Post-Flood Plant Guide [Repost]

Published / by Jehangir

The floods of 2014 completely devastated my garden. A year later I uploaded the status of my garden hoping that the knowledge about flood-hardy and vulnerable plants could be useful to someone. The topic came up a couple of days ago and I was pleasantly surprised when a couple of folks mentioned that they had found the info quite handy while rebuilding their own gardens.

On the off chance that it may still be useful here is the complete list:

acer/maple crushed in wall collapse
agapanthus/ survived and bloomed
ageratum/ perished
almond tree/ perished
alstroemaria/ perished
alyssum/ perished
amaranth/ all varieties perished
amaryllis/ survived but did not bloom
anemone/ perished
apple tree/all varieties survived
apricot tree/ perished
aralia/tree ivy/ perished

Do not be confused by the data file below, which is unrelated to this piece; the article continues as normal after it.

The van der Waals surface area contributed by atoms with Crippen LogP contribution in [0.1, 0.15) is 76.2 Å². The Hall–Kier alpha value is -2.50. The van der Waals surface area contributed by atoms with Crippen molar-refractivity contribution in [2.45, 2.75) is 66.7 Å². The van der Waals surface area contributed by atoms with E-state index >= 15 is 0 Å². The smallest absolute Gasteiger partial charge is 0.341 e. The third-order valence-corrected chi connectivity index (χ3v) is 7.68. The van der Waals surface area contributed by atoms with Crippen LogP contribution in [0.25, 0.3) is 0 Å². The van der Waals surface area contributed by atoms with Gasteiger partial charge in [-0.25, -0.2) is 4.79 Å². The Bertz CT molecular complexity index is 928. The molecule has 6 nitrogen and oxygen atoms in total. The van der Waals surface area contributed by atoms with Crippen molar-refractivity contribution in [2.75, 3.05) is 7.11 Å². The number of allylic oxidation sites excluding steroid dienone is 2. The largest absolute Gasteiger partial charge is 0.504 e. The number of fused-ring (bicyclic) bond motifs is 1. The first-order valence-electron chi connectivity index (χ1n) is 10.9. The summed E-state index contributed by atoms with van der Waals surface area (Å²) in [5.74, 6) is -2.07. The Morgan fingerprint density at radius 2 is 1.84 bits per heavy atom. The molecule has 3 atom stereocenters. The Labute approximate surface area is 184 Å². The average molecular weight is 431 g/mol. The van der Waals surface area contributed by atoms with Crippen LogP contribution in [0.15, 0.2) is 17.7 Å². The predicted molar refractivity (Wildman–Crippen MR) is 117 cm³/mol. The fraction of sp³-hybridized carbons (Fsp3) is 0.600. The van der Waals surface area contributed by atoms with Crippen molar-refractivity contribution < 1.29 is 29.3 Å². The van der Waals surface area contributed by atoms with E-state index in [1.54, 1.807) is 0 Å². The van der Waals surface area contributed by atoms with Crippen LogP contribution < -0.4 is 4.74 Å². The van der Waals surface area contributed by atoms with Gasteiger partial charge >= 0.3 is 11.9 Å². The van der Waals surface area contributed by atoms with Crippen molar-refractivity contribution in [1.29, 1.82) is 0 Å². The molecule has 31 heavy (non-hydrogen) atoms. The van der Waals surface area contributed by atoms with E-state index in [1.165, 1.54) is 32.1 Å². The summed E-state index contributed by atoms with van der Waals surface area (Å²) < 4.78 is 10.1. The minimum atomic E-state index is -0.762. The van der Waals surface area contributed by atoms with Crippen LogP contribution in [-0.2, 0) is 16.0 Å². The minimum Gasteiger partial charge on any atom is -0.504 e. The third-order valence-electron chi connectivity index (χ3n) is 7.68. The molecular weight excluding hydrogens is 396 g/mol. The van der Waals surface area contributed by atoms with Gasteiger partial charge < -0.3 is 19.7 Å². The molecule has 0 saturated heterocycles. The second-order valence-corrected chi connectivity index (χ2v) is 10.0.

asiatic lily/ survived
azalea/ all varieties perished
begonia/ all varieties perished
belladonna lily/ survived
black-eyed susan/ crushed in wall collapse
bleeding heart(potted)/ perished
blue pine/ survived
bluebells/ perished
bottlebrush tree/ perished
box shrub/ perished
buddleia/ perished
cactii/ all varieties perished
calla lilies/ survived & bloomed
camellia/ perished
canna lilies/ survived & bloomed
carnation/ perished
celosia/ survived
cherry laurel shrub/ survived
cherry tree/ perished
chinar/ survived
chinese climber/ crushed in wall collapse
christmas cactus/ perished
christmas rose/ perished
clematis blue/ survived
clematis pink/ survived
clematis white/ survived
coleus/ perished